1. I am sorry but your concept of value is sorely misplaced here. We know what they paid and I have a pretty good idea of how much they have spent on renovation. If someone is daft enough to pay anywhere close to that list then good for them, that’s capitalism. But I will not be one of them.

    • Egg-zackly, my friend, YOU will not be one of them, but I think buyers who are shown everything else in this price category will place a huge value on all that land and view. Anyway, it will cost you and I nothing to wait and see what happens.

      • The conservation easement explicitly says you can’t increase/decrease the dimensions or shape of the pool or the garage. EXPLICITLY. It also EXPLICITLY says you can’t build any other outbuildings (which would include an underground garage since there’s no way to enter the garage without some sort of door). You’re not changing those despite what Ann Simpson may hint at or you may think is possible. GLT will get in serious trouble with CT and Federal tax authorities if they violate the easement – they can lose their tax exempt status. The owners didn’t negotiate anything with the GLT. Name one thing they did that wasn’t already permitted under the easement that required any negotiation. There’s not a single thing. Ann Simpson is telling buyers they negotiated with the GLT to make people think there can be a negotiation – there is nothing to negotiate, check the easement and what was done to the house. So to pretend that the GLT is going to let you replace the garage or pool with something else is very ill informed. It is telling that they didn’t touch the garage other than to paint the exterior and replace the shingles. Wonder why? Wonder why they didn’t touch the pool? The owners did a beautiful job on the interior renovations but they only spent about $1mm, the house was bought for $3.7mm, and the owners have actually proven that the GLT won’t bend on the easement (see the garage, the pool, the same window sizes, same exterior door placement, same walkway placement, etc). Who knows what it will clear for but I’ll bet they’re lucky to get $5.5mm – most people in this price range don’t like being told they can’t do anything to the land or the exterior of the house. Want to pave the driveway by the garage so the kids can play basketball? Sorry, can’t do that. Want to install an automatic pool cover so your kids / grandkids don’t drown? Sorry, can’t do that. Want to replace the kidney pool with a rectangular pool? Sorry, can’t do that. Want to add a dock? Sorry, can’t do that.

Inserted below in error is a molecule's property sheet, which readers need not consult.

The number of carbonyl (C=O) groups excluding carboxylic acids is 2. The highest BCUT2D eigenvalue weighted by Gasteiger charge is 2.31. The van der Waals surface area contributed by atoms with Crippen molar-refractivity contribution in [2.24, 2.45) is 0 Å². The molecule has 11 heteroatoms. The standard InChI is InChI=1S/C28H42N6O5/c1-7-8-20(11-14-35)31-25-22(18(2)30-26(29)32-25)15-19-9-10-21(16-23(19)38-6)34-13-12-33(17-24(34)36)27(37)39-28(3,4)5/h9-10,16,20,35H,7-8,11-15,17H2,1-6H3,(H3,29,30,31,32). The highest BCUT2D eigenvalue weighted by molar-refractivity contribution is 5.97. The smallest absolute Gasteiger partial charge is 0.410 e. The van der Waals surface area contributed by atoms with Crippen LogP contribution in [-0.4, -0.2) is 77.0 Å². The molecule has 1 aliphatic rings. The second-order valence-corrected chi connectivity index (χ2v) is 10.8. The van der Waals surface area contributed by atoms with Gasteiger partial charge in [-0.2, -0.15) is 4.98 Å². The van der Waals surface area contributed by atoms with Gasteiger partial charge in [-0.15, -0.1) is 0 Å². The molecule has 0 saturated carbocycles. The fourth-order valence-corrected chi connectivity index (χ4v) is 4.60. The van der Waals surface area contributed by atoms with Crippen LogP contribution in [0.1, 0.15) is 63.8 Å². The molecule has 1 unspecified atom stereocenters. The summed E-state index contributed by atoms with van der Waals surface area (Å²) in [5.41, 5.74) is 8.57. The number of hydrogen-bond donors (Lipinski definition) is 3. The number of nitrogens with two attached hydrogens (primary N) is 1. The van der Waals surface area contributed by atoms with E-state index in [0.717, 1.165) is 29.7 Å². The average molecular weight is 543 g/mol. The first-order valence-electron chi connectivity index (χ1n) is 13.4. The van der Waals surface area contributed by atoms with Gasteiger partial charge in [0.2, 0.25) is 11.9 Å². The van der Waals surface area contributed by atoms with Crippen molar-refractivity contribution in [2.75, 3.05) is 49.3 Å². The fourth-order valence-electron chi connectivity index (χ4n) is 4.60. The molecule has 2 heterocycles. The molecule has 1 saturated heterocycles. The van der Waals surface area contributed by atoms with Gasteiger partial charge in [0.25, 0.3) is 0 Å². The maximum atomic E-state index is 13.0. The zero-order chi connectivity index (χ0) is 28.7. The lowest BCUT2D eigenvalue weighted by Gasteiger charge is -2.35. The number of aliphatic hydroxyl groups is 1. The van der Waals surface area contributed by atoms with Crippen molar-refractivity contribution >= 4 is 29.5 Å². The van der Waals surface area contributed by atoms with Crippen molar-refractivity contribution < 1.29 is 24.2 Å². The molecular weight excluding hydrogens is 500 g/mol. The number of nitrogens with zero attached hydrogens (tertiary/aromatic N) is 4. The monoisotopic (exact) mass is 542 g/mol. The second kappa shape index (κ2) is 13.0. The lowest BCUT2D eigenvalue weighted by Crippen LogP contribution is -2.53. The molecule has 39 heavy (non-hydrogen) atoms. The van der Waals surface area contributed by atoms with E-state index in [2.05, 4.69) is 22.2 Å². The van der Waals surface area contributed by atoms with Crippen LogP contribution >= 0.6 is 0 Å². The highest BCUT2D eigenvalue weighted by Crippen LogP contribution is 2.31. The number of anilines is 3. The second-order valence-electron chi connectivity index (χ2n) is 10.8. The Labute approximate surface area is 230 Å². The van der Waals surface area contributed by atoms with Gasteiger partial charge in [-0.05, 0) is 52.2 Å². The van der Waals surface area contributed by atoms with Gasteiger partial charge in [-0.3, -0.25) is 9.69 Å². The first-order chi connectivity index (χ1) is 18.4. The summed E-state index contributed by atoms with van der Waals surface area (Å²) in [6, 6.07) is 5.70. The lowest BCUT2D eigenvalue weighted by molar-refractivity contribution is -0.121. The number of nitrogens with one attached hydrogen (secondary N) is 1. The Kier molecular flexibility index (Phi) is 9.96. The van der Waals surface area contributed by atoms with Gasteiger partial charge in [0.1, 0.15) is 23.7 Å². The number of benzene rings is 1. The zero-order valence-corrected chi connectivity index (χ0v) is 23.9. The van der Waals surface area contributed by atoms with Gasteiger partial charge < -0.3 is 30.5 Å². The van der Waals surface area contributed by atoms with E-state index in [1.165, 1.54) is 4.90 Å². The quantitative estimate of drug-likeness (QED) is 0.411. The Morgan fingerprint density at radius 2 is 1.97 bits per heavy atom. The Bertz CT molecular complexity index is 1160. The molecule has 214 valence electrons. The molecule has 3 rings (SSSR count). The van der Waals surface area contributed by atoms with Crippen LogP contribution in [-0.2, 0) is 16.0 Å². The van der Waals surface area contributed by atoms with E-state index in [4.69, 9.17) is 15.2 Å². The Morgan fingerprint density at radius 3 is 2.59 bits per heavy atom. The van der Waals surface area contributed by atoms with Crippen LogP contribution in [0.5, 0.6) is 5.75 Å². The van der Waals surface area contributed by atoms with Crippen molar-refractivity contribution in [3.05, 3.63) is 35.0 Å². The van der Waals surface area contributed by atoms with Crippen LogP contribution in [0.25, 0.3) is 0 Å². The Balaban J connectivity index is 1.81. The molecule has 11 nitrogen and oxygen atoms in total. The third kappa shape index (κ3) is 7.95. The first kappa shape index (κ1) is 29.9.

Want to rip out the garden to have more grass for the kids to play? Sorry, can’t do that. On one hand it’s nice to not have to make any choices but $8.7mm is a lot of money to pay to give away the right to make choices. But then again that’s what makes a real estate market.